Ukraine: Ticket Touts and Technological Breakdowns, Part OnePosted: August 3, 2011
Euro Diary continues with Part one of David Goulden’s adventure to Ukraine to see Sligo Rovers take on Vorskla Poltava in the Europa League third qualifying round first leg.
It’s four days since I’ve returned from Ukraine after Sligo Rovers’ scoreless draw with Ukrainian Premier Division side Vorskla Poltava, and my body still hasn’t recovered. High temperatures along with several hours of travelling and the lack of sleep takes its toll on someone who loves waking up in the morning and seeing grey skies instead of 30 degree heat at 8am. Couple my “first world problems” with our travelling parties lack of Russian and you have what we call in Sligo: “Craic”.
We started off our journey early Monday afternoon, taking the Dooley Express to Dublin Airport. Before we left, The Sligo Champion insisted on taking a photo of us in front of the bus just inside the gates of The Showgrounds for that Wednesday’s paper. We of course had to oblige, so along with a pink string vest one of the lads had acquired, we posed in front of the bus. At about 1.30 we headed off stopping along the way as we usually do to any game in Dublin at Ballinallack for supplies. At about 4.30, we arrived at Dublin Airport’s car park and after some deliberating, the driver eventually decided to park in what was most likely a larger bus companies parking spot. Oh well.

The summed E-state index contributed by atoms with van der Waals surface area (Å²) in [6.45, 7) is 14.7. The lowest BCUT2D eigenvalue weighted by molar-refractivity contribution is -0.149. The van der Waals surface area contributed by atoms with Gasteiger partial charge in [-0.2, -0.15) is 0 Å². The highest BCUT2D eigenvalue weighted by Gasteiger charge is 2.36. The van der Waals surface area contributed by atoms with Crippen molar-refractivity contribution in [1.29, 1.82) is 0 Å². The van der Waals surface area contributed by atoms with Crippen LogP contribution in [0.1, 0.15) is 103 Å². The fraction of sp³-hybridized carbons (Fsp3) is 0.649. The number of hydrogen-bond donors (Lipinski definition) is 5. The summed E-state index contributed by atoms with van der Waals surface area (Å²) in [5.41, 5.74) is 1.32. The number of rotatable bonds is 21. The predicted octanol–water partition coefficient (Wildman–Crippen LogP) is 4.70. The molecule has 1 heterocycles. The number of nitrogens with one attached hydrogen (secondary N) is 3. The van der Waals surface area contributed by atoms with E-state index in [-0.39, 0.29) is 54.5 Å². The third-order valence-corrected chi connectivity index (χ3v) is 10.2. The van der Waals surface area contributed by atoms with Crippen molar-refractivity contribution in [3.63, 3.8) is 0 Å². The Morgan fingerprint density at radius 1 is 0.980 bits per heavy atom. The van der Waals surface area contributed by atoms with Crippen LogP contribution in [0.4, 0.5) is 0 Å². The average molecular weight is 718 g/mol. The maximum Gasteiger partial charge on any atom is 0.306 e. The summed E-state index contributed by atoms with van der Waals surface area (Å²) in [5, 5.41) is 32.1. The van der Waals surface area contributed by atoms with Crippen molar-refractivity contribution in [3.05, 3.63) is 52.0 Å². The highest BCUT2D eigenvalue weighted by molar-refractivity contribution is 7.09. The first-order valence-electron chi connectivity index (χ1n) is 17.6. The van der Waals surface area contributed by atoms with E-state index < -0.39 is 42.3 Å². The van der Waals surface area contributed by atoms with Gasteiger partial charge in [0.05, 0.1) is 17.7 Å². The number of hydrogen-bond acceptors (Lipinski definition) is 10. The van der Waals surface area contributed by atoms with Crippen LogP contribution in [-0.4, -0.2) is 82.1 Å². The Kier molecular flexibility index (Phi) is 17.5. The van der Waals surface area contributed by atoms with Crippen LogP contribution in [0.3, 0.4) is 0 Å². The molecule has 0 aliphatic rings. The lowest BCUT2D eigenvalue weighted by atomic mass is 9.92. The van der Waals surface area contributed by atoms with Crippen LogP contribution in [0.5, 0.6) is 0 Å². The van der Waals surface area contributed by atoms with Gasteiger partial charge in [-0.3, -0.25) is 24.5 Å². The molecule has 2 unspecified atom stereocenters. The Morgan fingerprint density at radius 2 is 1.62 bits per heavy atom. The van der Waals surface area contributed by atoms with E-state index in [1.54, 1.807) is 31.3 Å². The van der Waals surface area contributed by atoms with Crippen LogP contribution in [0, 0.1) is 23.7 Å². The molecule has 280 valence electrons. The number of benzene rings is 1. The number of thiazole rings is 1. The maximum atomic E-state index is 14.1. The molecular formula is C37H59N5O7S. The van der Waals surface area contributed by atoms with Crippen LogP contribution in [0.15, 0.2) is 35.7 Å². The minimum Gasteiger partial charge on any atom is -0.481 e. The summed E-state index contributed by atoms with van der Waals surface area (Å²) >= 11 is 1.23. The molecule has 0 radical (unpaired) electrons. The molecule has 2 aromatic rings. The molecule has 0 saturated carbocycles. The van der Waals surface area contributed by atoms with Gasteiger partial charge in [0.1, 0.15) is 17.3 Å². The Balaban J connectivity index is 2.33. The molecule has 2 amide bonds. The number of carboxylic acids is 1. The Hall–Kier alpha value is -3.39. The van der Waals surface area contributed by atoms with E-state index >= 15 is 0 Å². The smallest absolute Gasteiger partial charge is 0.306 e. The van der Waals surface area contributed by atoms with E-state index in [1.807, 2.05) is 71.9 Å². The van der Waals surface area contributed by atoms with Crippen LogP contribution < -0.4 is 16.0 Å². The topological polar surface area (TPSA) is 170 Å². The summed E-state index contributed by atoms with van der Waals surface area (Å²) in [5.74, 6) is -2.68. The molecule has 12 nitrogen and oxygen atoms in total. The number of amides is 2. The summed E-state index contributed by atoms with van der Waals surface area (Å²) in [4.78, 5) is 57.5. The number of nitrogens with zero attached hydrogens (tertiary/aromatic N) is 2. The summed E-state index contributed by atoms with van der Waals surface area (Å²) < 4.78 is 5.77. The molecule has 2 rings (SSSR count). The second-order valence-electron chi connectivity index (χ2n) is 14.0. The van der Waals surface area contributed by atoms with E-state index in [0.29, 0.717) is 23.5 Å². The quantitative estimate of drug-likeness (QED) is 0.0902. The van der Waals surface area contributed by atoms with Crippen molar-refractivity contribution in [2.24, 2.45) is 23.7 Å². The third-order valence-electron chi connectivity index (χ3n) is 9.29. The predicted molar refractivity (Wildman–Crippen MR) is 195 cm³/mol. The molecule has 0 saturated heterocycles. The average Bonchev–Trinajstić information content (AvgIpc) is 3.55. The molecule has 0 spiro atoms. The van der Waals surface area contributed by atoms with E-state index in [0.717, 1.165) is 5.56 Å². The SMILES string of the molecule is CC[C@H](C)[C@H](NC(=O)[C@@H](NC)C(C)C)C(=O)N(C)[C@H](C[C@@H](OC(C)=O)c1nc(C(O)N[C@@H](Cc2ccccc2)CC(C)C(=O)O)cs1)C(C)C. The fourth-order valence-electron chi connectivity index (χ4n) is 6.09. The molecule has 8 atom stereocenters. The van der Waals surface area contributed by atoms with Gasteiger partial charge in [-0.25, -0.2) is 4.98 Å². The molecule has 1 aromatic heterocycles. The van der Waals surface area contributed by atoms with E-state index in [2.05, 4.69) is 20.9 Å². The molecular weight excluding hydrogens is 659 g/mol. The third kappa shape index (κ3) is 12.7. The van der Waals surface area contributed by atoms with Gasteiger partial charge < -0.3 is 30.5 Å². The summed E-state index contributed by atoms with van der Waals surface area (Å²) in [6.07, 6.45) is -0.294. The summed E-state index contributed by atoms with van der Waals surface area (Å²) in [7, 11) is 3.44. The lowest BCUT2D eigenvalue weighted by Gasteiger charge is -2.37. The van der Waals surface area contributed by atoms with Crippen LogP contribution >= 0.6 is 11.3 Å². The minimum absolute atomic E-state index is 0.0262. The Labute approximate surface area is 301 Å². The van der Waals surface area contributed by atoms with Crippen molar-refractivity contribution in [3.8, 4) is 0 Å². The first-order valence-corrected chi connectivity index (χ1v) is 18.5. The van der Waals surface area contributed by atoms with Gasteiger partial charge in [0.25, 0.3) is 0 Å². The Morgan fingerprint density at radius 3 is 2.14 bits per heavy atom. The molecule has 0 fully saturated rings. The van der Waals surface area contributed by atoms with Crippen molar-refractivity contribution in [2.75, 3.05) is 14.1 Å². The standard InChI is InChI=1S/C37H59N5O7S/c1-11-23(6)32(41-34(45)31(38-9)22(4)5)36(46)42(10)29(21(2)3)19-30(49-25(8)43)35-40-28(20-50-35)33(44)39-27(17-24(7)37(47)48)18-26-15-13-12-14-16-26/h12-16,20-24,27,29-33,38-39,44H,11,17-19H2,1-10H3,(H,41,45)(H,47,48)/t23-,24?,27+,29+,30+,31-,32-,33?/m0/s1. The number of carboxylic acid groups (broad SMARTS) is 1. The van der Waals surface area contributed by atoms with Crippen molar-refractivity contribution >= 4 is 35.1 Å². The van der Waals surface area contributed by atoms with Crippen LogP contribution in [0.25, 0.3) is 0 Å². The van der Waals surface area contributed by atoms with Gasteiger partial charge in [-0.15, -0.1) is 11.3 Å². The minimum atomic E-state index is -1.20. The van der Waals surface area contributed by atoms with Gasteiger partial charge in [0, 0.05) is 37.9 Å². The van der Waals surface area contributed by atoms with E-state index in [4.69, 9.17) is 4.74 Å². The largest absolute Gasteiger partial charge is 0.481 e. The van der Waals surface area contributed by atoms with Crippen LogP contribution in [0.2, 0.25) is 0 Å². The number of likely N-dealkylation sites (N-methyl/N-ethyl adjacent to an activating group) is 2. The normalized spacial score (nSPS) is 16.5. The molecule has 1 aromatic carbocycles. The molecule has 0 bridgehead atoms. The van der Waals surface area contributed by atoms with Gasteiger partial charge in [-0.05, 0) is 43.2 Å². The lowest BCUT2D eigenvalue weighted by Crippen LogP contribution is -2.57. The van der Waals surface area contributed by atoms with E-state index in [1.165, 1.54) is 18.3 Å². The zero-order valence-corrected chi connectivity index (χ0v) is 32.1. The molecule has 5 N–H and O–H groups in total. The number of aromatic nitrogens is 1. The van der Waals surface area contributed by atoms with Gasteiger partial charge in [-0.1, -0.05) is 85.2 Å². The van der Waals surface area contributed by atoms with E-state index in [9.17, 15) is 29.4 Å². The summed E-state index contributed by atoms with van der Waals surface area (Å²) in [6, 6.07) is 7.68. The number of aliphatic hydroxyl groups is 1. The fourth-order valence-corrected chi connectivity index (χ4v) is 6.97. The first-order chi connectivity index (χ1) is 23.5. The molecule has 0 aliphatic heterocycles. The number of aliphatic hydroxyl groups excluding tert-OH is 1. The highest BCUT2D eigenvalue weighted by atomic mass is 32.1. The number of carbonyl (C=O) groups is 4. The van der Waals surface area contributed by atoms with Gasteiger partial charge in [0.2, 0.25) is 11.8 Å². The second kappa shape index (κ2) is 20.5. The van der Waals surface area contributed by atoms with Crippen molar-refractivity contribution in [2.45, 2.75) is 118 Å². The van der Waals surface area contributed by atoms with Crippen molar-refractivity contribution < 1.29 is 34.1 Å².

Our flight was due to take off at 7.35pm. So as us Irish usually do while waiting for anything, we went off to the bar. Shamrock Rovers faced FC Kobenhavn the day after in Denmark and as we expected there were a few Hoops hanging about. One approached us asking if one of our party was about, so we all braced ourselves for a fight with the Shams lads but it turned out this particular lad had made ‘football friends’ with one of the younger Rovers (Sligo) fans on our flight before a previous game.
At journey’s end we had travelled 9 hours by plane and 13 hours by bus, but by the far the most frustrating part of the journey was when we landed at Charles de Gaulle Airport for a 9 hour stayover from 10pm to 7am. Some of the older lads in the crew (by the time you hit 27, you’re an aul lad apparently) booked a hotel room for the night to rest their weary bones. For the rest of us, we decided that 9 hours wouldn’t be enough time to bother with sleep or any comfort. Instead, we went to the city to gawk at the Eiffel Tower and be constantly pestered by local salesmen trying to sell lasers and magic flying “things”. One of our party, now known as “You..eye-land boy”, even managed to haggle one of these men down from €45 to €15 for a pretty decent laserpen, although “eye-land boy” would only go as high as €14. Deal not done.
The last time I visited Paris, about 10 years ago, it bored the arse off me. This time was no different and to make it worse it was the middle of the bloody night. Only the Eiffel Tower lighting up for 5 minutes every hour slightly eased the tedium, but after buying the strangest tasting paninis (I still maintain mine had bananas in it) from the side of the road, we decided to skirt back to Charles de Gaulle. The journey takes about a half hour, so it cost about €20 both ways per person and it felt as if we were paying someone to pass the time.